BY THE BEGINNING of the nineteenth century, the Democratic Republicans had achieved hegemony. Loosely linked by a commitment to the role of the citizen in government and to moderate humanitarian reforms, and with an antipathy to class privilege, party members otherwise clustered around individuals such as the Clintons, the Livingstons, and Aaron Burr. Factions were constantly forming and reforming as leaders gained and lost power. Party quarrels were generally unrelated to differences of principle. 1 DeWitt Clinton divided the party in 1812 by challenging James Madison's candidacy for the presidency, but with the support of the Federalists he managed to win the governor's office in 1817. Although there were valid and substantial reasons for calling a convention to revise the Constitution of 1777, the single most important factor was this conflict between the Clintonians, led by DeWitt Clinton, and the Anti-Clintonians. The latter were variously called Martling Men (adopted from the tavern in which they met), Tammanies (so-called because they belonged to the Tammany Society, a benevolent society formed in 1789 with strong political overtones), or Bucktails (taken from the badge they wore). Specifically, the moving force behind the 1821 convention was the desire of the AntiClintonians to destroy Governor Clinton. Clinton's alliance with the Federalists enabled him to enlist them to block policies deemed desirable by the Anti-Clintonians. In doing so he earned the enmity of the Republican leaders who feared a resurgence of Federalist power and resented Clinton's bid to become independent of Republican leadership. In 1819 Clinton broke openly with his party, causing those Federalists dissatisfied with his policies to join the Bucktails. By 1820 the tangled party lines had Federalists and Republicans supporting Clinton and Federalists and Republicans opposing him.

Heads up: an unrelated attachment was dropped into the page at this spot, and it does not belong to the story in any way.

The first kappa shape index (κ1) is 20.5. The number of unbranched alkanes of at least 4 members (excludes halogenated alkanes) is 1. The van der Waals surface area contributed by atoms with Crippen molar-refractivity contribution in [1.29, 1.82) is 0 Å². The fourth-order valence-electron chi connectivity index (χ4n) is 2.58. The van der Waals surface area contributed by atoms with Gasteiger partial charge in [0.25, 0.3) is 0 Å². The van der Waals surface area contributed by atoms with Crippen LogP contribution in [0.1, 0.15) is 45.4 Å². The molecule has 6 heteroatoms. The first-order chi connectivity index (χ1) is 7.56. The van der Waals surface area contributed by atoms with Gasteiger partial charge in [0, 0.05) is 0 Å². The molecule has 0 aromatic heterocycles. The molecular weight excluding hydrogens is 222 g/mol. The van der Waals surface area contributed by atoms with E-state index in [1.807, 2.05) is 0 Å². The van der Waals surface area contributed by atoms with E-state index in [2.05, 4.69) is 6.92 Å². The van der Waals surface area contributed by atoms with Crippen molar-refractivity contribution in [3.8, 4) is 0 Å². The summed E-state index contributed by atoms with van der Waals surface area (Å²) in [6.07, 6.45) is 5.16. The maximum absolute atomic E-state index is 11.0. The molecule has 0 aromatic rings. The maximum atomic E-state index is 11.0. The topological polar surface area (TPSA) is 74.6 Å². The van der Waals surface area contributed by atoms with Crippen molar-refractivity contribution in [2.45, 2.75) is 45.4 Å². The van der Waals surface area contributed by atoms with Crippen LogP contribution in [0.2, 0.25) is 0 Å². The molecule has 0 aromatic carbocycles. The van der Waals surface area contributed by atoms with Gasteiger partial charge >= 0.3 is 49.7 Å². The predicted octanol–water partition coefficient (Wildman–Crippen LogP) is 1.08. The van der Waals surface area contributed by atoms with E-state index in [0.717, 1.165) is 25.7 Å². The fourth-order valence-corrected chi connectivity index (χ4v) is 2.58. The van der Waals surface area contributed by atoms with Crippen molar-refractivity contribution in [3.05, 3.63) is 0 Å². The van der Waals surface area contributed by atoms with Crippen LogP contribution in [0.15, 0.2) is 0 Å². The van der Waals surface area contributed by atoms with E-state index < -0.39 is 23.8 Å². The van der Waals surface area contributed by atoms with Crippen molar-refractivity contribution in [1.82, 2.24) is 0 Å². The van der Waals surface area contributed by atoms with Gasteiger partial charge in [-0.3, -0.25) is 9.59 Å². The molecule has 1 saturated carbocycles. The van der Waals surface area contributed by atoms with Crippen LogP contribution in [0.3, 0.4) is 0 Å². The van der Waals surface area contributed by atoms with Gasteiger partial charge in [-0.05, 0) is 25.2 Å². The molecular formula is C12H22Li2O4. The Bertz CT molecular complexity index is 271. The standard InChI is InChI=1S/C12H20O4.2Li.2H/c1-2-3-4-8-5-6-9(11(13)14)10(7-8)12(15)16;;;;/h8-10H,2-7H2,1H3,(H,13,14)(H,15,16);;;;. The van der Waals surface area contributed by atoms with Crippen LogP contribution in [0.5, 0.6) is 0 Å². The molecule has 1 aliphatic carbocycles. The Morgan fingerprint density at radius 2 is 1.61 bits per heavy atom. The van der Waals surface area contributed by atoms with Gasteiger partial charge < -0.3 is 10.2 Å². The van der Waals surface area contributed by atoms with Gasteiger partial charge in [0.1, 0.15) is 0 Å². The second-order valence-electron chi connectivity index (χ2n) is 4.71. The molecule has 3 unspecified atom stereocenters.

A means of achieving constitutional change in the state had not been established. The legislature had recognized this when it "recom-